Published:  04:33 PM, 28 July 2020

IOM supports govt efforts at entry points to fight COVID-19

IOM supports govt efforts at entry points to fight COVID-19

Since the coronavirus (COVID-19) outbreak in Bangladesh, the International Organization for Migration (IOM) is supporting the government to strengthen emergency health surveillance systems at Points of Entry (PoE) in Bangladesh in line with the National Preparedness and Response Plan on COVID-19.

IOM supports national authorities to strengthen the cooperation among agencies, refurbish PoEs, and build the capacity of PoE personnel to identify, screen and refer ill-travelers that present with COVID-19 symptoms, an IOM press release said.

The Organization is supporting the government-led efforts at eight PoEs, including Hazrat Shah Jalal International Airport (HSIA), Sylhet Osmani International Airport, Chittagong Shah Amanat International Airport (SAIA), Chittagong Sea Port, and Akhaura, Benapole, and Darshana Border Crossing Points (BCPs), and Dhaka Cantonment Railway Station.

IOM has organised trainings for PoE staff, distributed Personal Protective Equipment (PPE) and hygiene materials, and provided technical guidance on the development of standard operating procedures (SoPs) for suspected COVID-19 cases in aircrafts, and management of health screening of travelers transiting through border control points.

Since March 2020, with funding from the Japan government, IOM completed rapid needs assessments of eight PoEs, convened eight PoE Health Border Mobility Management (HBMM) task force meetings, arranged two ad hoc Crisis Management Team (CMT) meetings at Hazrat Shahjalal International Airport (HSIA) and donated equipment items to Communicable Disease Control Unit of the Directorate General of Health Services to improve data and information management.

The UN agency also donated an ambulance to Shah Amanat International Airport (SAIA) in Chattogram and PPE and other protective materials to eight PoEs, supported the government to develop two Standard Operating Procedures for management of travelers at airports and management of suspected COVID-19 cases in aircrafts, installed health screening and support desks/booths at Dhaka Cantonment Railway Station and HSIA, assigned medical support staff to SAIA, supplied Information Education Communication materials (900,000 Health declaration forms, 50,000 passenger locator forms, and 100,000 other screening forms), and trained 352 frontline workers.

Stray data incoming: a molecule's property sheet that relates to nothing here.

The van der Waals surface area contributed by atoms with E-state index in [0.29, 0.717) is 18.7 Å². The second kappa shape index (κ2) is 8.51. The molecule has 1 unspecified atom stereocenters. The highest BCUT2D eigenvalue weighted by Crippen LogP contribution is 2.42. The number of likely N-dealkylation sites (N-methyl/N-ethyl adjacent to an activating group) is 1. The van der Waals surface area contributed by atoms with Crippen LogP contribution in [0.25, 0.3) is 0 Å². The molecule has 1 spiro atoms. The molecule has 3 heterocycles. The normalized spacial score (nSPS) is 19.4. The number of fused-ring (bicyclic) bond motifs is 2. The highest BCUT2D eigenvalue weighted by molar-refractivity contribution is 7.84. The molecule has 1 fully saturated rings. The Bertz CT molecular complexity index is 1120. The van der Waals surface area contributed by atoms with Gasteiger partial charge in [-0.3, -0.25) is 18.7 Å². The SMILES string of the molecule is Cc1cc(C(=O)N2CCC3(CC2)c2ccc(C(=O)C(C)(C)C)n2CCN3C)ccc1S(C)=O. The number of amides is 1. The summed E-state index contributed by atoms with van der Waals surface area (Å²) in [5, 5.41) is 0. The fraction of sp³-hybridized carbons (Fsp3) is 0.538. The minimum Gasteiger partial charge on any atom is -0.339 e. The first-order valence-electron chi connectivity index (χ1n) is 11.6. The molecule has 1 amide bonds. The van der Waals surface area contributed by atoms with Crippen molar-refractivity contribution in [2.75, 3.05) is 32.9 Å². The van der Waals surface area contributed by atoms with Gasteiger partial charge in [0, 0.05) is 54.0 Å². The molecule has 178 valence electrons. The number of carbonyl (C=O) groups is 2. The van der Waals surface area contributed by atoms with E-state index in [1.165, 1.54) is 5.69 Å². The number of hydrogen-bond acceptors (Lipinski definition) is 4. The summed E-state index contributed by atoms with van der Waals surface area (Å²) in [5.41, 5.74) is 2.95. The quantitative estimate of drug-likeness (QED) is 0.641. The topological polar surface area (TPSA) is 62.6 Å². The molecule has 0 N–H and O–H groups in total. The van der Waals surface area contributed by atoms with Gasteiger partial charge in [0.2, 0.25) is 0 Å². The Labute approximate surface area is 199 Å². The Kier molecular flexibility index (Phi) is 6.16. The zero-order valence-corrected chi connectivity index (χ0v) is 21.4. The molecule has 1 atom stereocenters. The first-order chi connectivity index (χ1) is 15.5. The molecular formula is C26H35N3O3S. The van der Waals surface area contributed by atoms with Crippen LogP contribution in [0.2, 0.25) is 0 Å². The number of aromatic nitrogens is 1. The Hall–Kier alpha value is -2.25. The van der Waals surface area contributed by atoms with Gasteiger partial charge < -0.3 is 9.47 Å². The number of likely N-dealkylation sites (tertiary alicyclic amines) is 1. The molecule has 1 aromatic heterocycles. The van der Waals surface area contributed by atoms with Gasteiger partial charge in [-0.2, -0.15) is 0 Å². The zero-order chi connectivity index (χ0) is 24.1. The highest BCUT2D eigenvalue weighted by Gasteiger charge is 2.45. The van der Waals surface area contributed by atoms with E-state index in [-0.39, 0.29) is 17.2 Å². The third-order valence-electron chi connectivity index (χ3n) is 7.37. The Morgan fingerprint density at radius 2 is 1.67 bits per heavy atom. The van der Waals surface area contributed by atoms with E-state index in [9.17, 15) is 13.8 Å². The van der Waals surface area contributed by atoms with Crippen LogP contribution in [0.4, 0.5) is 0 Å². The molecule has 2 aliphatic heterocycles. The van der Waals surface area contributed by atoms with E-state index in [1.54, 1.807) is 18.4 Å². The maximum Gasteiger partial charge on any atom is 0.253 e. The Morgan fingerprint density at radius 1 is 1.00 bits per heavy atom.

On 23 July, IOM provided health screening facilities to Hazrat Shahjalal International Airport in Dhaka, Bangladesh’s busiest international airport. All inbound and outbound passengers are being screened at the health screening desks where health declaration forms are being collected by staff from the Ministry of Health.

The semi-permanent health screening facilities installed at the airport are scalable and fitted with protective screens to ensure that screening staff are protected when questioning travelers and collecting passenger health declaration forms during border control operations.

The health screening desks are open on a 24/7 basis. Passengers are being screened and provided with information on symptom identification, the importance of quarantine, and when and how to seek treatment.

There are 28 points of entry to Bangladesh and these land, sea, and air border crossing points can act as the gateway for the importation of infectious disease. To support containment measures, it is essential to identify ill travelers at points of entry and enhance capacities to prevent further spread of COVID-19 at the community level.

The identification of passengers with COVID-19 symptoms and subsequent referral for testing or quarantine will enable authorities to contain the transmission at the source. The systems in place, also support national authorities to prevent infected outbound passengers from exporting infection to other countries.

“The threat to Bangladesh remains the virus, not people. We are working with the government to ensure the safety of migrants leaving or returning to Bangladesh by supporting measures to identify travelers with symptoms as they transit through points of entry,” said Giorgi Gigauri, IOM chief of mission in Bangladesh.

“We strengthen the response capacity of authorities through reinforcing infrastructure, making PPE readily available to frontline workers, and by implementing responsive procedures that evolve as we learn more about how this virus is transmitted and how it can be contained,” Gigauri added.

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